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Using Golf as a Comparable vs. Cost

Robert L

As we're in the midst of the NBA Finals, and with a number of the Dubs avid golfers... I thought to myself that I often use golf as a comparable when debating the true value/cost of other non-golf related purchases.

As an example, when debating attending NBA Playoffs/Finals game(s), I weighed out the ticket cost vs. rather going to play Pebble. Pebble wins! Or when researching the cost of other non-golf items, would sometimes weigh that against a new set of wedges, or other current wish-list items.

What do you use as your comparable?

Will the dubs be going back to Augusta? ;)

4 Replies

  1. Don O

    I often wonder why someone would pay 3 figures (..or more) to sit at a sporting event, pay too much for unhealthy food, and let their success depend on the players on the field. I annoy the millennials when I get a round in with them
    because I walk where possible. I play golf for the exercise, so a bad day on the golf course far exceeds a good day in the office shackled to a desk. My day on course is never as bad as paying a lot of money to watch the home team lose. I'll enjoy a good event on TV at my convenience. Have to admit, GS vs Cavs was a good game last night, but it took me 45 seconds to my car and 30 seconds to get ouf of the parking lot from the sports bar where I had dinner. Total cost - under $20.
  2. Don O

    For a comparison, 2 super bowl tickets below nose bleed cost more than a new full bag and a round at Whistling Straits. Or a new bag is still less than a carbon fiber bike from Trek. 5 days of lift tickets at Vail is the price of a new driver and a fairway, and they should last longer than 5 days. My wife should appreciate how little it costs to keep me playing golf. Only cross-country running is less expensive and only if you don't throw in the price of knee replacements.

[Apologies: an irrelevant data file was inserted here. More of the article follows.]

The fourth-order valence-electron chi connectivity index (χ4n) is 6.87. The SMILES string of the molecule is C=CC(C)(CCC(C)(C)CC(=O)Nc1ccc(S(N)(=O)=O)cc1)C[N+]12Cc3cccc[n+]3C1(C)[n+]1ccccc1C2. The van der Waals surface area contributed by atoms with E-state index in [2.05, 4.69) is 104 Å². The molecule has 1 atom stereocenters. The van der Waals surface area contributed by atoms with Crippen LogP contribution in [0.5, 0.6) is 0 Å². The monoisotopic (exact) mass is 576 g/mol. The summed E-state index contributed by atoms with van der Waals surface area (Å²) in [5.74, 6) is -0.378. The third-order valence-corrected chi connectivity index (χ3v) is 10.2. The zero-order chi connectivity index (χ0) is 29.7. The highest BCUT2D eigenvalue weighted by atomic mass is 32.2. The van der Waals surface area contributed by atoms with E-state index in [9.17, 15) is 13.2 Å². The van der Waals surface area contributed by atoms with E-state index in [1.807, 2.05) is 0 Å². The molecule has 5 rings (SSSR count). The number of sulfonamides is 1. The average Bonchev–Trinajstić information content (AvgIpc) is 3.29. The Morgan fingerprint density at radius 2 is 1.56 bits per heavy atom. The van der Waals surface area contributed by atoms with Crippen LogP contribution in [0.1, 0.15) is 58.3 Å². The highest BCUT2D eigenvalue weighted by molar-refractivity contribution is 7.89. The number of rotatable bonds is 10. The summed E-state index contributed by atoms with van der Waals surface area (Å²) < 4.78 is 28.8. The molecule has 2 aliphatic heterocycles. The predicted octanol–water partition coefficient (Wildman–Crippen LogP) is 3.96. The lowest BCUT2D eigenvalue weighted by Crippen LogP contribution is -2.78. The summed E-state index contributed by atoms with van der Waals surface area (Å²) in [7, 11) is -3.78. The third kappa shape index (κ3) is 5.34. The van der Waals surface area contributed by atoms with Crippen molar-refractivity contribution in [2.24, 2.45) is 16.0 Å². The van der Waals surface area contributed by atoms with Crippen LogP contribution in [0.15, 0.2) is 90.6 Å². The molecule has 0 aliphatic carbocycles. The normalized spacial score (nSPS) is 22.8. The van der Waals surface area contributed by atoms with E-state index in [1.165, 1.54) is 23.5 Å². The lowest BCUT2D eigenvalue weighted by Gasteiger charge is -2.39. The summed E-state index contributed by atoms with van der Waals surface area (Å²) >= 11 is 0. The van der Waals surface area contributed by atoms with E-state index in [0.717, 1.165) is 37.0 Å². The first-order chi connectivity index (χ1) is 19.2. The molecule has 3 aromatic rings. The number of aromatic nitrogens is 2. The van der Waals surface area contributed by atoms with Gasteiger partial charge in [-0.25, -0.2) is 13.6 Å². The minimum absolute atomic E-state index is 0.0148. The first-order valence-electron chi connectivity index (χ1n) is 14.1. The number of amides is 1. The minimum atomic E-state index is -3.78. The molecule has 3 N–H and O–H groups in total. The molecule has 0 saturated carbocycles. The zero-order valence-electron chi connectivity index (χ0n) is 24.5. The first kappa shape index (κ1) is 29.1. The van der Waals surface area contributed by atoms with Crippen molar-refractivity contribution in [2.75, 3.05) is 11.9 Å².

3. Leslie V

    I compare trips with my girls, PLUS the memories made during!!
  4. Doug E

    I came from a sport that makes the cost of golf look comparable to badminton. Offshore Ocean Yacht Racing. I was an owner and captain for over 25 years of various 40-50 foot racing sailboats. I raced at what was considered a notch or two below the "Grand Prix" circuit, where a million bucks a year was not out of line. 100 grand a year might cover things at my level, depending on your seriousness to win a silver cup and some fame within racing circles. There were no "money" prizes.

    I grew up sailing. As a teen and throughout my serious sailing life I played golf casually, and very intermittently. I enjoyed it and its surroundings, but I knew I could never play the game to the level I wanted without putting the type of effort into it that I had done with yacht racing. When I walked away from full-time sailing, I needed to fill a big void, and golf got the nod as the official "new passion." 15 years later, I am still passionate about the game. Actually, even more so. Relatively speaking, it's really affordable. A real bargain. The views are still amazing, and I continue to get beat up everyday, just like at sea in a gale. And, unless I get clocked on the noggin by some other hacker's errant shot or attacked by an extremely poisonous snake while searching for a ball in the weeds, I am pretty much assured that I will be home, safe and warm, sleeping soundly in my nice comfy bed each night. It's a win/win for me.

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